To keep the math simple, we'll use a 99-pound female who is trying to snatch her bodyweight (something that even our super-heavyweight Mark Henry didn't accomplish in the 1996 Atlanta Olympics). Our female lifter would most likely start with 83 pounds (37.5 kilos) for her first attempt, for the simple reason that anything less would be ludicrous. For her second attempt she would have to jump to at least 94 pounds (42.5 kilos), then finish with 99 pounds (45 kilos). Coaches who are used to athletes who weigh closer to 200 pounds than 100 pounds may see nothing wrong with such a progression. However, if the same increases were imposed proportionately on a male trying to snatch 300 pounds, he would have to start with 255 pounds followed by 285, a jump that would be regarded as excessive when you consider the technical differences between lifting the two weights. Then for his final attempt, he would jump 15 pounds to reach 300, a jump that in a tight competition many coaches would consider excessive.
To their credit, the international weightlifting powers eventually recognized this problem and allowed 2.5-kilo (5.5-pound) jumps between the first and second attempts. These small increments made it easier for beginning-level women to compete, and also made for more interesting competitive strategies for both men and women lifters.
Also to the sport's credit, after a brief period in which a record had to be broken by 2.5 kilos (5.5 pounds), it went back to allowing world records to be broken by .5 kilos (1.1 pounds) to enhance the sport's progression. As an analogy, can you imagine how the 100-meter sprint (or for that matter any running event in track and field) would be affected if all world records had to be broken only in increments of five seconds?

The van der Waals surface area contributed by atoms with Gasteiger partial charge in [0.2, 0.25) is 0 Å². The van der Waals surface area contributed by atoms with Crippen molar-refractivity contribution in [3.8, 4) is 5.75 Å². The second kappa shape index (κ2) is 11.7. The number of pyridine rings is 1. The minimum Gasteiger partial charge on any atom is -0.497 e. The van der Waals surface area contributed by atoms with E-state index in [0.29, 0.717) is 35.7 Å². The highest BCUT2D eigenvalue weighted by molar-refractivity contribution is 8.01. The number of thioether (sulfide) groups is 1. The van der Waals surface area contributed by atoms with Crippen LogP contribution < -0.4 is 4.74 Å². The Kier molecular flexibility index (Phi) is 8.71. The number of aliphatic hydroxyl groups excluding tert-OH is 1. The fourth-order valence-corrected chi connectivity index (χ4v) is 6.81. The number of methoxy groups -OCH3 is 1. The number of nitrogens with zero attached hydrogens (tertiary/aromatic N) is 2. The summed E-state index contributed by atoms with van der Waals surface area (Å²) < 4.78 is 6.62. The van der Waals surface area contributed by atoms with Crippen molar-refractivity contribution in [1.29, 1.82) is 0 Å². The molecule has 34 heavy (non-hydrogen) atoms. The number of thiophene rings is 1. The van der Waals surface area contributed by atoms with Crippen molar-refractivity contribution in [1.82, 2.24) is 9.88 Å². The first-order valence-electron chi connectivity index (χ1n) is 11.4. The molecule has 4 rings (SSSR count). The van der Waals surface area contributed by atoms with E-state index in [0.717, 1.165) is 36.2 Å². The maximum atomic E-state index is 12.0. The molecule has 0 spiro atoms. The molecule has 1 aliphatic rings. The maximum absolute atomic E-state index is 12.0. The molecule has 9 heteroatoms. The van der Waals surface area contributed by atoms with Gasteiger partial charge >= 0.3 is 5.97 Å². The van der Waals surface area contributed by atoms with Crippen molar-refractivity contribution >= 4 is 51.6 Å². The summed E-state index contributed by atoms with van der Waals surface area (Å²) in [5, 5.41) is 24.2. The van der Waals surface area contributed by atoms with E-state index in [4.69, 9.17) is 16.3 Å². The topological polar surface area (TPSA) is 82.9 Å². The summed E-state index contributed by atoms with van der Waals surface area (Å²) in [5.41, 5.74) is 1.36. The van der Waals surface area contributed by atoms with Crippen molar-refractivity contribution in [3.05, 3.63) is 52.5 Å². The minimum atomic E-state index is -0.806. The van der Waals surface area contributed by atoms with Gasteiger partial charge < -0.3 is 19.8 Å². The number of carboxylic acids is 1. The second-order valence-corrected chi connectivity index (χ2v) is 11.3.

Another rule was eventually changed concerned weightlifting apparel. In the early days, women had to wear the same lifting suits as men—I suppose this is a great look if you want to become a pro wrestler or join the circus. This may not sound like such a big deal, but I doubt if Pete Sampras would appreciate it if he were forced to wear a tennis dress! In protest, several of the European women at one of the first World Championships gave themselves "wedgies" and tied knots in the suits to make them more flattering.
Injury-Proofing the Female Athlete
In recent years many individuals have tried to instill a fear in athletes and coaches that Olympic lifting was dangerous—and heaven forbid that a woman compete in the sport! The appropriate way to train, according to some, was very slowly. As for exercise selection, they insisted the emphasis should be on nonspecific bodybuilding movements, and the less emphasis on freeweight lifts the better.
Responding to such propaganda is exercise scientist Dr. Mel Siff, who did his Ph.D. thesis on the biomechanics of soft tissues. According to Siff, the basic activities that occur in most sports, such as running and jumping, "can impose far higher forces on the body than are encountered in weightlifting." Thus, if you tell athletes they can't do lifts such as the power clean because of ballistic loading, then you should likewise tell them not to play sports, period. And if you tell athletes never to lift weights overhead as in a push press or jerk, then you should not allow them to throw footballs or baseballs either.
Siff also emphasizes that the danger of weightlifting prematurely closing the growth plates of young girls is exaggerated, since running and jumping can impose even greater loads on the bones and joints. If we were to take this myth seriously, then we would have to restrict all girls and boys to walking and swimming!
Another factor not considered by the slow-training proponents is that Olympic lifting can help prevent injuries by properly developing the nervous system. Siff says these same people make the mistake of concentrating on how much weight is being lifted. "The most important thing in regard to injury-proofing the athlete is proper development of the central nervous and motor control systems. From my research and experience, I have found that accidents and injuries often have a lot to do with motor control, technique and skill, and not so much with weak tissues."
Siff adds that an understanding of the importance of the central nervous system explains why boxers can take so many hits, hits that would generally knock out even a well-muscled individual. "Boxers kno